Timothy Ferriss certainly seems to think so, in fact he claims to have done it:
If you’re not aware, Tim Ferris is author of the best selling book: the “Four Hour Work Week” (click here for the US version) which I have just finished reading and can say is a very inspirational book. I may just flip back to the start and re-read it immediately again, which would be a first for me.
Anyway, back to the point. As I said, Tim claims to have put on the muscle shown in the pictures (along with lose all his body hair and gain a tan! lol) in just 4 weeks. He says that his own study of muscular hypertrophy led him to:
“Follow Arthur Jones’ general recommendations for one-set-to-failure from the little-known Colorado Experiment, but with lower frequency (maximum of twice per week) and with at least 3 minutes between exercises.”
However I suspect the key factoid about how he did it is tied up in this step:
“Perform every repetition with a 5/5 cadence (5 seconds up, 5 seconds down) to eliminate momentum and ensure constant load.”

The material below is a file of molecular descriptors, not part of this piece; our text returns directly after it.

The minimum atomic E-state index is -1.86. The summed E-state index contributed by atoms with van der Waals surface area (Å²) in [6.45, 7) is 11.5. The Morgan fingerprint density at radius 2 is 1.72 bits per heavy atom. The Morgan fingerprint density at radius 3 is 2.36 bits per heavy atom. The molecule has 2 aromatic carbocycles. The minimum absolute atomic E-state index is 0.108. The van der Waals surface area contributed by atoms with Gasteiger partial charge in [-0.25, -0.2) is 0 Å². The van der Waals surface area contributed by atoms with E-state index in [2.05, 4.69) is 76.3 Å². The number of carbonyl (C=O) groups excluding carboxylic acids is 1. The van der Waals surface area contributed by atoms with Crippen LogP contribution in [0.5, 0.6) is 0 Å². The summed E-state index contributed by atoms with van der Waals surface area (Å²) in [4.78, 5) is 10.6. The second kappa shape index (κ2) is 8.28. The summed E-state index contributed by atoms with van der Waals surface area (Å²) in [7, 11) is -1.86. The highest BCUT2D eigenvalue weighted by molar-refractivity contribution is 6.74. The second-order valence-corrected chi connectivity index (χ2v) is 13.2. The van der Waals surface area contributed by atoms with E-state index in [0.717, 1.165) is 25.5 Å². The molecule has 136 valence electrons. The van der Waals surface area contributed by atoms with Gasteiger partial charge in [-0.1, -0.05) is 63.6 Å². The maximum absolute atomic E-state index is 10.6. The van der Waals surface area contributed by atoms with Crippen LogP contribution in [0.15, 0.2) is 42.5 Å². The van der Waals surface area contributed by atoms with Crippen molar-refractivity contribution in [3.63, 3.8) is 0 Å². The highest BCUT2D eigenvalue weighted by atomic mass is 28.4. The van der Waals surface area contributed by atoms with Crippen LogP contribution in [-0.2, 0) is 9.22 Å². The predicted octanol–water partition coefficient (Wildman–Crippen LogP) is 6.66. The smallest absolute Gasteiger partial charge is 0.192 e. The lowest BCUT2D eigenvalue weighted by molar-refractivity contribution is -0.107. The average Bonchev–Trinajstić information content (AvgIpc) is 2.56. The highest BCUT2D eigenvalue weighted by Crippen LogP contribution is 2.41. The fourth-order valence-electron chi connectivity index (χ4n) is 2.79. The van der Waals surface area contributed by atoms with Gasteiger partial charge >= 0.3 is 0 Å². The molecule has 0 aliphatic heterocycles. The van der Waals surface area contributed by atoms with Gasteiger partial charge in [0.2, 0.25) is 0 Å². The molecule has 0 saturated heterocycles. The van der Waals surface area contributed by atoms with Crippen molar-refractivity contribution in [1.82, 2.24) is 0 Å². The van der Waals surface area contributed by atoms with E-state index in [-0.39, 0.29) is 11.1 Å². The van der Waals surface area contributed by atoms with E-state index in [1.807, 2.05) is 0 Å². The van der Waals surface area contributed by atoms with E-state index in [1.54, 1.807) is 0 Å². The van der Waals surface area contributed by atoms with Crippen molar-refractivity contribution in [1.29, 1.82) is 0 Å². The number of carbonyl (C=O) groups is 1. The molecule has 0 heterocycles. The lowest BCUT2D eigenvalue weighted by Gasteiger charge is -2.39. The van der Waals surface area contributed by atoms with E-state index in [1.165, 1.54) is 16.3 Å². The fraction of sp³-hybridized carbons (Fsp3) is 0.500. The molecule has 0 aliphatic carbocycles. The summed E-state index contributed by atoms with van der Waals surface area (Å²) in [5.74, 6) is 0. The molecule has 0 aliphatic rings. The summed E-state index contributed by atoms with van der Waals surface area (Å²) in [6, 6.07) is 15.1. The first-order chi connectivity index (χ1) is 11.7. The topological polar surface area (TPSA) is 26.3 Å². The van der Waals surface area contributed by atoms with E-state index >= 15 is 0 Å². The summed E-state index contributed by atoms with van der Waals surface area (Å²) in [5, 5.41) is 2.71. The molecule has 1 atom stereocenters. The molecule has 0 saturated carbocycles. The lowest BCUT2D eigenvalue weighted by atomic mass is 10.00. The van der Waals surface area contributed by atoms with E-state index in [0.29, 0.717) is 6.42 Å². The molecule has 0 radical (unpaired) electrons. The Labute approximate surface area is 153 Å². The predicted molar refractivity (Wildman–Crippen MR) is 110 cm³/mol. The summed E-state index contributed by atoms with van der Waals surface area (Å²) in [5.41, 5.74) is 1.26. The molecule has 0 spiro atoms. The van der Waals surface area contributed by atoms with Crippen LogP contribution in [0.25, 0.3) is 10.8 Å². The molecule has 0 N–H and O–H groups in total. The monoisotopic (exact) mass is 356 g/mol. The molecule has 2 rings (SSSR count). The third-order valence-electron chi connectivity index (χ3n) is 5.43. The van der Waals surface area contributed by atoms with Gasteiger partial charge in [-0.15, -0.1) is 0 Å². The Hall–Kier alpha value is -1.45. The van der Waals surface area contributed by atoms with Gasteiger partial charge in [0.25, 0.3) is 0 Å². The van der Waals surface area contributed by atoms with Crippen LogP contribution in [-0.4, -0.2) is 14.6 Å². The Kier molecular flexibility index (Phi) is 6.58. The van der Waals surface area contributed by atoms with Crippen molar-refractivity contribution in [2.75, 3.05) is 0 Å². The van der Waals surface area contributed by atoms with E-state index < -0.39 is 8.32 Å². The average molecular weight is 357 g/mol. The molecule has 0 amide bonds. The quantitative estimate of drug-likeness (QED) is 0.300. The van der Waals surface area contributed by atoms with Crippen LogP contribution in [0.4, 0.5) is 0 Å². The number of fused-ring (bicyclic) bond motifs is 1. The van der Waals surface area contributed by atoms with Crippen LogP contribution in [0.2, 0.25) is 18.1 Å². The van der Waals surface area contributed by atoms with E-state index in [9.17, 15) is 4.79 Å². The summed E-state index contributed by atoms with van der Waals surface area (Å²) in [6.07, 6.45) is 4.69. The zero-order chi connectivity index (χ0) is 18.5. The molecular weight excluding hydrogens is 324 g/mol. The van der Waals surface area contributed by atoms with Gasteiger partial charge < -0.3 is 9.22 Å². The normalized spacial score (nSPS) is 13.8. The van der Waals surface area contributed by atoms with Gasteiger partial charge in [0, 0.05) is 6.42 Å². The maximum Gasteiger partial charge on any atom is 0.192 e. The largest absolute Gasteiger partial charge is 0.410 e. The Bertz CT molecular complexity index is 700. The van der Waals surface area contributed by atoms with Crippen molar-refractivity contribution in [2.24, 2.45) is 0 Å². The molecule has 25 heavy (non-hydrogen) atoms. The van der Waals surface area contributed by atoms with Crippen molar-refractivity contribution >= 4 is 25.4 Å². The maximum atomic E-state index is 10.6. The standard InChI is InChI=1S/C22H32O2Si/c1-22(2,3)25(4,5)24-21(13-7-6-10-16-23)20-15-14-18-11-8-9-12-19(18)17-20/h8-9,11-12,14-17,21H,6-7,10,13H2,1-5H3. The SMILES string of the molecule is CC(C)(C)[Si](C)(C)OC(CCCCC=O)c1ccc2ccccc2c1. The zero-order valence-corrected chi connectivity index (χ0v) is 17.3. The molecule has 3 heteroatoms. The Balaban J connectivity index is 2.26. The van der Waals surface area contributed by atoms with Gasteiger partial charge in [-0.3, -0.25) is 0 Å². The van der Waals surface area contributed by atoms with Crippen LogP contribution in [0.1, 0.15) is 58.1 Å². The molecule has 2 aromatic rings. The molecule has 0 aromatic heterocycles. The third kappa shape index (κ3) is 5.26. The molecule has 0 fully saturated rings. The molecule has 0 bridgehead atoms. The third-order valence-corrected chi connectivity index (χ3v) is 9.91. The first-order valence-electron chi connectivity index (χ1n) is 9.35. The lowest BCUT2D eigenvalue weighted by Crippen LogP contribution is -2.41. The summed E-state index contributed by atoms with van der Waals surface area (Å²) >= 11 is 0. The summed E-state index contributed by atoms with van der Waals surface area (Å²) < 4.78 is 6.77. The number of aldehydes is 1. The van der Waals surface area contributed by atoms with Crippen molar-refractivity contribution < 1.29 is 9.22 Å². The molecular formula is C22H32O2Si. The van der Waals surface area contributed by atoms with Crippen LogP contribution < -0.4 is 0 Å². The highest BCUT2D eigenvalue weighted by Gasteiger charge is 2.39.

Which (I think) sounds very similar to the cadence prescriptions defined on the Optimum Performance Training blog which I know some Crossfitters are following, with great strength results.
Which brings me nicely to the germain issue, at least from my perspective: is this sarcoplasmic muscular hypertrophy or myofibrillar muscular hypertrophy? To be clear, sarcoplasmic muscled growth increases the size of your muscles, but does not increase their strength. Weird I know but true. Whereas myofibrillar muscle growth increases muscle size, but has a corresponding increase in strength.
Personally I don’t have a lot of interest in increasing muscle size. I’m not a body builder and have no intention of wasting my life working out for aesthetic reasons only. I’d rather be thin and strong, than big and (relatively) weak. So it’s a shame that Tim hasn’t supplied any strength figures.
But all that aside, is it even possible to put on such a huge amount of muscle in such a short period of time? Tim models himself as an exceptional person, which is his selling point, and maybe he did it. Certainly I’m not going to discount his story out of hand, but I doubt I’ll be following in his footsteps to see for myself. Would you?